Sharon Helman, director of the Phoenix Department of Veterans Affairs’ Health Care System, has been officially removed by the Department of Veterans Affairs.

As my IWF colleagues and I wrote last summer, the VA’s “deadly dereliction in oversight” “resulted in the preventable deaths of almost 40 veterans” in the Phoenix facility alone. Under Helman’s watch at the Spokane VA, nine more veterans killed themselves and dozens more suicide attempts were documented.

Yet those deaths and maltreatment were not what got Helman booted. The Washington Post’s Emily Wax-Thibodeaux reports:

…the ruling by the Merit Systems Protection Board (MSPB) could not substantiate that Helman knew or should have known that employees at her hospital lied about health-care wait times for former troops seeking treatment for everything from cancer to post-traumatic stress disorder.

Instead, as the basis for upholding her removal, the judge named other charges against her by the VA, which said she accepted “inappropriate gifts,” such as a trip to Disneyland “in excess of $11,000 for what appears to be six of her family members for an 8-night stay,” and $729.50 for five tickets last year and parking to a Beyonce concert on Aug. 24, 2013.

The ruling finds she accepted a total of nine gifts offered by a consultant whose “very business is to assist its clients in securing favorable government contracts, particularly with the Department of Veterans Affairs, including five airline tickets between Phoenix and El Paso, Texas, Portland and Vancouver and entry fees for the Mississippi Blues marathon, according to the ruling.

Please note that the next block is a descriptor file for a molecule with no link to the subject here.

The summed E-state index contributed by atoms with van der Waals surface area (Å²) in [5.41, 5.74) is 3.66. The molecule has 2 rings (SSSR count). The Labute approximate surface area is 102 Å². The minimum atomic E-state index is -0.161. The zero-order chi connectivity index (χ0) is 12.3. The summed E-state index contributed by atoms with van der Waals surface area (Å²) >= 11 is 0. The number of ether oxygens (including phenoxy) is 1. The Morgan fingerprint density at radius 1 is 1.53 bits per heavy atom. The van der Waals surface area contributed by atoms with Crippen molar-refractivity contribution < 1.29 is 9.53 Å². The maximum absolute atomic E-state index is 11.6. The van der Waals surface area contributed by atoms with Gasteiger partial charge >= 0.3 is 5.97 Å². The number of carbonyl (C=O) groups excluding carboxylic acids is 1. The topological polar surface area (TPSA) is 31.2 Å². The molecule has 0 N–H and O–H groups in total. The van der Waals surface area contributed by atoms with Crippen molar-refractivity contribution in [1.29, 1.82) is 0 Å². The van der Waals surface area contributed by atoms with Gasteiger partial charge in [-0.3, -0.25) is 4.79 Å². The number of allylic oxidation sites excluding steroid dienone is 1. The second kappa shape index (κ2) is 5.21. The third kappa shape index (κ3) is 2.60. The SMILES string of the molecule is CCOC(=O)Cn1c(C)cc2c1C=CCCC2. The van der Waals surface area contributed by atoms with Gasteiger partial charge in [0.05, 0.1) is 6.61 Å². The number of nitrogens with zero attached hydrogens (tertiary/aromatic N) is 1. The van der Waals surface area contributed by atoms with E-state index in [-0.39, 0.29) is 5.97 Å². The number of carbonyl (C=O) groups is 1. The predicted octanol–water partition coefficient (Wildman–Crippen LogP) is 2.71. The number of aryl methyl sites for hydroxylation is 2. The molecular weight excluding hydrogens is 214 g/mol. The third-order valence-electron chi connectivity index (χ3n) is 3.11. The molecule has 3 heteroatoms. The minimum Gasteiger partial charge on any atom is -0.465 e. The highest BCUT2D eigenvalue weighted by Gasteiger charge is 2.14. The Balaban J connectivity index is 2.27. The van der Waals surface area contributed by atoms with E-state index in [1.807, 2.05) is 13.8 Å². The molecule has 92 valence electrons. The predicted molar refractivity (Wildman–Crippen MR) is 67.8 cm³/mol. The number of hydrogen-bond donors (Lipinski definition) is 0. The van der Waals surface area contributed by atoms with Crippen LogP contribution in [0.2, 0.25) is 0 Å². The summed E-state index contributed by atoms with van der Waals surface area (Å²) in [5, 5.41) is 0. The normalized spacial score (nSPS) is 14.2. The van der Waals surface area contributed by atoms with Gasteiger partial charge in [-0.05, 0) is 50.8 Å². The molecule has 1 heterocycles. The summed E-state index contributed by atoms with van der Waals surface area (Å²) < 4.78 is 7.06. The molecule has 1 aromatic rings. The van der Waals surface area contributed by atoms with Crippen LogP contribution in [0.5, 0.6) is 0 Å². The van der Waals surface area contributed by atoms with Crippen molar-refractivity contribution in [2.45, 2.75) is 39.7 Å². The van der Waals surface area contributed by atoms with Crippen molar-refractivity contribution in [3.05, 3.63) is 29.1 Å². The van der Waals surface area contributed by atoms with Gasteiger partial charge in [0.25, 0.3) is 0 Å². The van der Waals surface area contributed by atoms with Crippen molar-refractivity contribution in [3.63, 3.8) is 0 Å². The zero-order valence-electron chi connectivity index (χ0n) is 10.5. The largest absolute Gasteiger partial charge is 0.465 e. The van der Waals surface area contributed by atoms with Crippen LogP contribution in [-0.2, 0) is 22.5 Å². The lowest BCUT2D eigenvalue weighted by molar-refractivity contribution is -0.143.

Wax-Thibodeaux notes that Helman personified the VA’s dereliction of duty. What’s more, while she was on administrative leave as officials investigated charges that she allowed veterans to be put at risk,

Helman continued receiving her $170,000 annual salary. In response to the MSPB decision, Wax-Thibodeaux continues:

Garry Augustine, executive director of the Washington headquarters of the Disabled American Veterans (DAV), said her removal was akin to getting Al Capone for tax evasion.

“Let’s take the example of Al Capone. The bottom line is, she is gone. We got her,” he said.

Congress plans to investigate how to strengthen the department’s ability to get rid of “corrupt and reckless managers.” What’s more, plans have already been announced to completely reorganize the department.

These are good first steps, but greater and more ongoing transparency and accountability will be needed to ensure veterans are protected long after this scandal has subsided.